Network Working Group                                        A. Melnikov
Internet-Draft                                                 Isode Ltd
Intended status: Informational                             April 3, 2015
Expires: October 5, 2015


         Considerations for protecting Email header with S/MIME
                 draft-melnikov-smime-header-signing-01

Abstract

   This document describes best practices for handling of Email header
   protected by S/MIME.  It also adds a new Content-Type parameter to
   help distinguish an S/MIME protected forwarded message from an S/MIME
   construct protecting message header.

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   Copyright (c) 2015 IETF Trust and the persons identified as the
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   described in the Simplified BSD License.




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Table of Contents

   1.  Introduction  . . . . . . . . . . . . . . . . . . . . . . . .   2
   2.  Conventions Used in This Document . . . . . . . . . . . . . .   3
   3.  Recommendations for handling of S/MIME protected header . . .   3
   4.  New Content-Type header field parameter: forwarded  . . . . .   4
   5.  IANA Considerations . . . . . . . . . . . . . . . . . . . . .   4
   6.  Security Considerations . . . . . . . . . . . . . . . . . . .   5
   7.  References  . . . . . . . . . . . . . . . . . . . . . . . . .   5
     7.1.  Normative References  . . . . . . . . . . . . . . . . . .   5
     7.2.  Informative References  . . . . . . . . . . . . . . . . .   5
   Appendix A.  Acknowledgements . . . . . . . . . . . . . . . . . .   6
   Author's Address  . . . . . . . . . . . . . . . . . . . . . . . .   6

1.  Introduction

   S/MIME [RFC5751] is typically used to protect (sign and/on encrypt)
   Email message body parts, but not header of corresponding Email
   messages.  Header fields may contain confidential information or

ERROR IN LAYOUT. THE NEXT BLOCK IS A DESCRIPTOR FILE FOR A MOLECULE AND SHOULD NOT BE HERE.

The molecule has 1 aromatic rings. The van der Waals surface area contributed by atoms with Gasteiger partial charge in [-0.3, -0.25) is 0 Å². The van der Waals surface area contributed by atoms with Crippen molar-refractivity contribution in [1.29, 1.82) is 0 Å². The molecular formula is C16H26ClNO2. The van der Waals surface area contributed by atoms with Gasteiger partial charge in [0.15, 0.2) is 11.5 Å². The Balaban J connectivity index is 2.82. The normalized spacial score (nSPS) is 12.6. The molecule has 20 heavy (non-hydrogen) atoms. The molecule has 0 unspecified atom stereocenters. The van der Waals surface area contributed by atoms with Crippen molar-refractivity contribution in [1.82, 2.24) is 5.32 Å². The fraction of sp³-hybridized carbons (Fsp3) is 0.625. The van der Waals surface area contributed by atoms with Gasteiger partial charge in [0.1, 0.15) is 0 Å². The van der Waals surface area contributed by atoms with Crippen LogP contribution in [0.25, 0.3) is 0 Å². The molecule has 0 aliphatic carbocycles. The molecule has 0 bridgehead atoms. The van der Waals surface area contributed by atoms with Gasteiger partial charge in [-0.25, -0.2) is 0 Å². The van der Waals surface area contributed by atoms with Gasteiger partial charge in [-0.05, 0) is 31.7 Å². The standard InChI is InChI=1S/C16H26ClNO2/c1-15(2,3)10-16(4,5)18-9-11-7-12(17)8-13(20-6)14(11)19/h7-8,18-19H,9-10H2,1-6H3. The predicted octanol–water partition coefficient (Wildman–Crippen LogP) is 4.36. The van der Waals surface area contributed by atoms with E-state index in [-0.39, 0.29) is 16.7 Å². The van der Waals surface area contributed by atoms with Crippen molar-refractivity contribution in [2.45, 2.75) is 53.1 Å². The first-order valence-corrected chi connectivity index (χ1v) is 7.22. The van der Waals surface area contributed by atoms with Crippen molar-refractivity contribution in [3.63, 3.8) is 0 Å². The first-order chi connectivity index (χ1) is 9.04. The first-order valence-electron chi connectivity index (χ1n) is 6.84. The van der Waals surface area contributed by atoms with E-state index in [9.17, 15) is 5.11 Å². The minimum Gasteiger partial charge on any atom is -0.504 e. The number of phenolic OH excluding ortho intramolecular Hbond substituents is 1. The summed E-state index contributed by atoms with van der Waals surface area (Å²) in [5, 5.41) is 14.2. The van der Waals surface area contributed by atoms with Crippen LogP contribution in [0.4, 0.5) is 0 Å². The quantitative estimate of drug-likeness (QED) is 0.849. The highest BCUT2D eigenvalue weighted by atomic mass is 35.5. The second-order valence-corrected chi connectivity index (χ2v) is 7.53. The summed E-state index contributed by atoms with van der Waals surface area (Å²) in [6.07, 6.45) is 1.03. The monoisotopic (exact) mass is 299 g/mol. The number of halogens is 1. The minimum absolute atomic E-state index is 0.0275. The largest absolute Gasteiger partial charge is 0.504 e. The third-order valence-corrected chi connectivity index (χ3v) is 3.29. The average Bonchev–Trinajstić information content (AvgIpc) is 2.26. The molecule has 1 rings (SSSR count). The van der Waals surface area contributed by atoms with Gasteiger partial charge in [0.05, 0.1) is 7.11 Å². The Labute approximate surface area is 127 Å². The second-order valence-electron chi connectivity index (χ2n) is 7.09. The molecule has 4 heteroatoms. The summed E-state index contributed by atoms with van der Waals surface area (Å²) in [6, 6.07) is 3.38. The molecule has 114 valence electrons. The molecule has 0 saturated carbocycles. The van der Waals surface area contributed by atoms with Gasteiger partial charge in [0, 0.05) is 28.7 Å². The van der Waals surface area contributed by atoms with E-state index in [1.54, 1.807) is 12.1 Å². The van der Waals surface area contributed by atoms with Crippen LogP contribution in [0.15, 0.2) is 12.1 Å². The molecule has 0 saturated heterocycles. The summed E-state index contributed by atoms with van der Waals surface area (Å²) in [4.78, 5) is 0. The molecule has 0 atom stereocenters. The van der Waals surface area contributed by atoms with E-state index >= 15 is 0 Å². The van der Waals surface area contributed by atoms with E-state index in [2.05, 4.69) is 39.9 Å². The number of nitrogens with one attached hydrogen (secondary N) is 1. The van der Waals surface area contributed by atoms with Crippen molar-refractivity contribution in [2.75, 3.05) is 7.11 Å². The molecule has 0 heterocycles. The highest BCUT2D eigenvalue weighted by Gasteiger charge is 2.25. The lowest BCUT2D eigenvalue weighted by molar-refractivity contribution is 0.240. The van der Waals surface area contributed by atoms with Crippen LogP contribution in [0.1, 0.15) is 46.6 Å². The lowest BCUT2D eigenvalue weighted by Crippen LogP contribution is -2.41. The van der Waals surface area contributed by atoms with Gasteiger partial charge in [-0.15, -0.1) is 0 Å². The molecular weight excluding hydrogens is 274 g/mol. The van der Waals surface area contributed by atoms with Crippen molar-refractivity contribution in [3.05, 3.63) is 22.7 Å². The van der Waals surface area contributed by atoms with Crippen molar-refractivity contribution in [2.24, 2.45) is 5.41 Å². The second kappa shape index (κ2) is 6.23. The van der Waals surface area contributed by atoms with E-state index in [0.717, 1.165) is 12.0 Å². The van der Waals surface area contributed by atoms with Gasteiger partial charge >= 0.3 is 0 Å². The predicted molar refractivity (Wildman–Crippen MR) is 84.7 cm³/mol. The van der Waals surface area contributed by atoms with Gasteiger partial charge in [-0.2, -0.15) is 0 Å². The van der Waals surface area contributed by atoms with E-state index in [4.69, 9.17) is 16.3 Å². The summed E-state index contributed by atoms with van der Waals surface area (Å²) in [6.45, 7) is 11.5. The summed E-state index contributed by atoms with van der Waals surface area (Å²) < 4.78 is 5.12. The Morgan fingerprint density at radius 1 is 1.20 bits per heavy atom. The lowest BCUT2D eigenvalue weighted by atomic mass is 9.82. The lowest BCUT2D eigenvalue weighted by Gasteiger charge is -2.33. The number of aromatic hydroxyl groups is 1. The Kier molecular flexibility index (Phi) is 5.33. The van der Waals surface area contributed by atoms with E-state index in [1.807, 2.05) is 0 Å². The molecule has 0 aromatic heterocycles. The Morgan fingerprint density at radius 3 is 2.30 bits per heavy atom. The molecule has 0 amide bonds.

information whose validity need protecting from disclosure or
   modification.  [RFC5751] describes how to protect the Email message
   header [RFC5322], by wrapping the message inside a message/rfc822
   container [RFC2045]:

      In order to protect outer, non-content-related message header
      fields (for instance, the "Subject", "To", "From", and "Cc"
      fields), the sending client MAY wrap a full MIME message in a
      message/rfc822 wrapper in order to apply S/MIME security services
      to these header fields.  It is up to the receiving client to
      decide how to present this "inner" header along with the
      unprotected "outer" header.

      When an S/MIME message is received, if the top-level protected
      MIME entity has a Content-Type of message/rfc822, it can be
      assumed that the intent was to provide header protection.  This
      entity SHOULD be presented as the top-level message, taking into
      account header merging issues as previously discussed.

   While the above advice helps in protecting message header fields, it
   doesn't provide enough guidance on what information should and should
   not be included in outer (unprotected) header and how information
   from outer and inner headers should be presented to users.  This
   document describes best UI and other practices for handling of
   messages wrapped inside message/rfc822 body parts.  The goal of this